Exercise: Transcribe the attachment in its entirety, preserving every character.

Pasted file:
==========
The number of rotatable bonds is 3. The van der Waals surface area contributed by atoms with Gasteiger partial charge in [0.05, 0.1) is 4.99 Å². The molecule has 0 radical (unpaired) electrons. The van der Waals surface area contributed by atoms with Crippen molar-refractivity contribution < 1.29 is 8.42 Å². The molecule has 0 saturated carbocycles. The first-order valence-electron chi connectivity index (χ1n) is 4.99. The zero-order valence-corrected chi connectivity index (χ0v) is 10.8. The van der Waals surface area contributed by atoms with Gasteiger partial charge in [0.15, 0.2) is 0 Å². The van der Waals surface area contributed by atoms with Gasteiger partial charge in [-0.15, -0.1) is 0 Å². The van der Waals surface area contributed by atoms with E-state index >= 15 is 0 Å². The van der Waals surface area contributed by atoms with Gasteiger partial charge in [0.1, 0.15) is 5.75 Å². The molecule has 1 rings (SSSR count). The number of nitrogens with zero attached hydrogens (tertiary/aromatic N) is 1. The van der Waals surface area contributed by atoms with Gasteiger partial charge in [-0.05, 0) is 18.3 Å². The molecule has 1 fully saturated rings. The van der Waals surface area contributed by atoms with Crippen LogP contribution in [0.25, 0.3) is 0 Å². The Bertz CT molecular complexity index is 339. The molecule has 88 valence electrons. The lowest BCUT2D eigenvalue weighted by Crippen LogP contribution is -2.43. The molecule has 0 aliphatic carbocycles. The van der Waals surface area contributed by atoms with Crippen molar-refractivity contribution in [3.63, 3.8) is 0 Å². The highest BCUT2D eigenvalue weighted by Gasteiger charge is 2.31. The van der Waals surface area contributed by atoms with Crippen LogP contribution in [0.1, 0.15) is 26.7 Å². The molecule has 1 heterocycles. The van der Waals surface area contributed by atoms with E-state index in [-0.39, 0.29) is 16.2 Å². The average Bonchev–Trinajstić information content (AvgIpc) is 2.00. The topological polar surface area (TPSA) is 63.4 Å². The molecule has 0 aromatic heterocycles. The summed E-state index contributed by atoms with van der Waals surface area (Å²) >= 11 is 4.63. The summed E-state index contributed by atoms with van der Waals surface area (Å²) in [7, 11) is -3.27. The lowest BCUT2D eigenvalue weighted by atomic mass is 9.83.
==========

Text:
The number of rotatable bonds is 3. The van der Waals surface area contributed by atoms with Gasteiger partial charge in [0.05, 0.1) is 4.99 Å². The molecule has 0 radical (unpaired) electrons. The van der Waals surface area contributed by atoms with Crippen molar-refractivity contribution < 1.29 is 8.42 Å². The molecule has 0 saturated carbocycles. The first-order valence-electron chi connectivity index (χ1n) is 4.99. The zero-order valence-corrected chi connectivity index (χ0v) is 10.8. The van der Waals surface area contributed by atoms with Gasteiger partial charge in [0.15, 0.2) is 0 Å². The van der Waals surface area contributed by atoms with Gasteiger partial charge in [-0.15, -0.1) is 0 Å². The van der Waals surface area contributed by atoms with E-state index >= 15 is 0 Å². The van der Waals surface area contributed by atoms with Gasteiger partial charge in [0.1, 0.15) is 5.75 Å². The molecule has 1 rings (SSSR count). The number of nitrogens with zero attached hydrogens (tertiary/aromatic N) is 1. The van der Waals surface area contributed by atoms with Gasteiger partial charge in [-0.05, 0) is 18.3 Å². The molecule has 1 fully saturated rings. The van der Waals surface area contributed by atoms with Crippen LogP contribution in [0.25, 0.3) is 0 Å². The Bertz CT molecular complexity index is 339. The molecule has 88 valence electrons. The lowest BCUT2D eigenvalue weighted by Crippen LogP contribution is -2.43. The molecule has 0 aliphatic carbocycles. The van der Waals surface area contributed by atoms with Crippen molar-refractivity contribution in [3.63, 3.8) is 0 Å². The highest BCUT2D eigenvalue weighted by Gasteiger charge is 2.31. The van der Waals surface area contributed by atoms with Crippen LogP contribution in [0.1, 0.15) is 26.7 Å². The molecule has 1 heterocycles. The van der Waals surface area contributed by atoms with E-state index in [-0.39, 0.29) is 16.2 Å². The average Bonchev–Trinajstić information content (AvgIpc) is 2.00. The topological polar surface area (TPSA) is 63.4 Å². The molecule has 0 aromatic heterocycles. The summed E-state index contributed by atoms with van der Waals surface area (Å²) >= 11 is 4.63. The summed E-state index contributed by atoms with van der Waals surface area (Å²) in [7, 11) is -3.27. The lowest BCUT2D eigenvalue weighted by atomic mass is 9.83.